OBJECTIVE To compare body mass index with waist-to-hip ratio as correlates of age-related eye disease.
DESIGN Population-based cross-sectional study.
PARTICIPANTS Participants of the Beaver Dam Eye Study at 5-year follow-up examinations.
METHODS Body mass index was computed from weight and height, and waist-to-hip ratio was computed from measurements all done at the 5-year examination. Presence of ocular lesions was based on gradings of standard photographs of the retina and lens.
MAIN OUTCOME MEASURES Presence of early and late age-related maculopathy and nuclear, cortical, and posterior subcapsular cataracts.
RESULTS In women, early age-related maculopathy was significantly associated with both body mass index and waist-to-hip ratio. The relationship between waist-to-hip ratio and late age-related maculopathy was of borderline significance. When analyzed as continuous measures, waist-to-hip ratio was more strongly associated with nearly every outcome compared to body mass index. In men, there was little difference between body mass index and waist-to-hip ratio as correlates of age-related eye diseases. The reason for differences between men and women is not clear, but is unlikely to be due to current exposure to estrogen.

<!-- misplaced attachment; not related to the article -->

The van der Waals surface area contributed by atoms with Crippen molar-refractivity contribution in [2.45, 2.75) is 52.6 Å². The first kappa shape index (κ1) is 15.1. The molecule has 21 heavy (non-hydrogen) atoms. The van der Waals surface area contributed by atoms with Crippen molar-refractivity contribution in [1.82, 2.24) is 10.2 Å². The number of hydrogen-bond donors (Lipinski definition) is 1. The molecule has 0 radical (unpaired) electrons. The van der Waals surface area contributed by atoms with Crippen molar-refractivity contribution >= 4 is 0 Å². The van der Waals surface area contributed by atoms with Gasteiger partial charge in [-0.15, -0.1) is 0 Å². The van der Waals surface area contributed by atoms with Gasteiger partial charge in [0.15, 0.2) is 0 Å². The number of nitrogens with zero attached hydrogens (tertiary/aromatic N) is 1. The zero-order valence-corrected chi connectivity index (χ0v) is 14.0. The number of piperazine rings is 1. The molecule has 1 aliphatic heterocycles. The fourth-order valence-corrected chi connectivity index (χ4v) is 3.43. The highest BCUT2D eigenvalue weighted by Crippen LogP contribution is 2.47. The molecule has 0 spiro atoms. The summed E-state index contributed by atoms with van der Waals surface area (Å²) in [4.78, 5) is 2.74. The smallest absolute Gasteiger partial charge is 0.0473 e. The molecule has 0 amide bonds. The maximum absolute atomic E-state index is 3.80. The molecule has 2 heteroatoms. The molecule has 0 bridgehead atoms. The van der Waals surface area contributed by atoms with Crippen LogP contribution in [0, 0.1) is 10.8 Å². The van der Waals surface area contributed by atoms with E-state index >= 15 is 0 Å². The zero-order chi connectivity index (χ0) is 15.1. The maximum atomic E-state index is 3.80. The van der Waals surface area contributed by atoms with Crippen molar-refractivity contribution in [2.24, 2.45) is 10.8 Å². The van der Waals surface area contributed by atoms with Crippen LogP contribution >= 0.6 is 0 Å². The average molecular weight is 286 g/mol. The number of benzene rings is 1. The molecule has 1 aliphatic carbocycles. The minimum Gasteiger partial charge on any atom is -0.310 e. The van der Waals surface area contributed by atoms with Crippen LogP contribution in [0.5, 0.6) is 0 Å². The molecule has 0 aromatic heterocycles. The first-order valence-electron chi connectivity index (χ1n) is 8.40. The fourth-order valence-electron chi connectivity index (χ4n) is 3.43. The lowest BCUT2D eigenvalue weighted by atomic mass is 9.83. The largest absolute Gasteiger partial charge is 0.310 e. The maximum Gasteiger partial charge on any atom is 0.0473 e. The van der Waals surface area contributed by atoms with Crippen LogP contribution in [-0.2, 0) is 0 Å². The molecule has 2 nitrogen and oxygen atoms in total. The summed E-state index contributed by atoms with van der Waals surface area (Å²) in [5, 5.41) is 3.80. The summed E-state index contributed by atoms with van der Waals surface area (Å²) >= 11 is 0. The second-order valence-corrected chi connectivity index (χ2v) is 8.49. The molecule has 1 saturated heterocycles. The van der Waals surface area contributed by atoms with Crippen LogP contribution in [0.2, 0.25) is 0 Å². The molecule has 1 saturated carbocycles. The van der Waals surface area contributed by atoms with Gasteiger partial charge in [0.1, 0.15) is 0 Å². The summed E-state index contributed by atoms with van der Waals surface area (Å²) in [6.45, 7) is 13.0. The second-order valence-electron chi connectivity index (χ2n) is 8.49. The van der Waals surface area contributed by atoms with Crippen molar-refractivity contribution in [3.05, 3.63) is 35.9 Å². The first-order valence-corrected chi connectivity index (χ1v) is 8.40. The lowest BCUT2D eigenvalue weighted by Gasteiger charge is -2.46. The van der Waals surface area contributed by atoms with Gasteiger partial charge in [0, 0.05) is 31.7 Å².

CONCLUSIONS In women in our analyses, waist-to-hip ratio is more strongly associated with age-related eye disease than is body mass index. When adiposity is considered as a risk factor itself, or as a confounder of risk factors for age-related ocular disease, waist-to-hip ratio may be the better measure to use in women.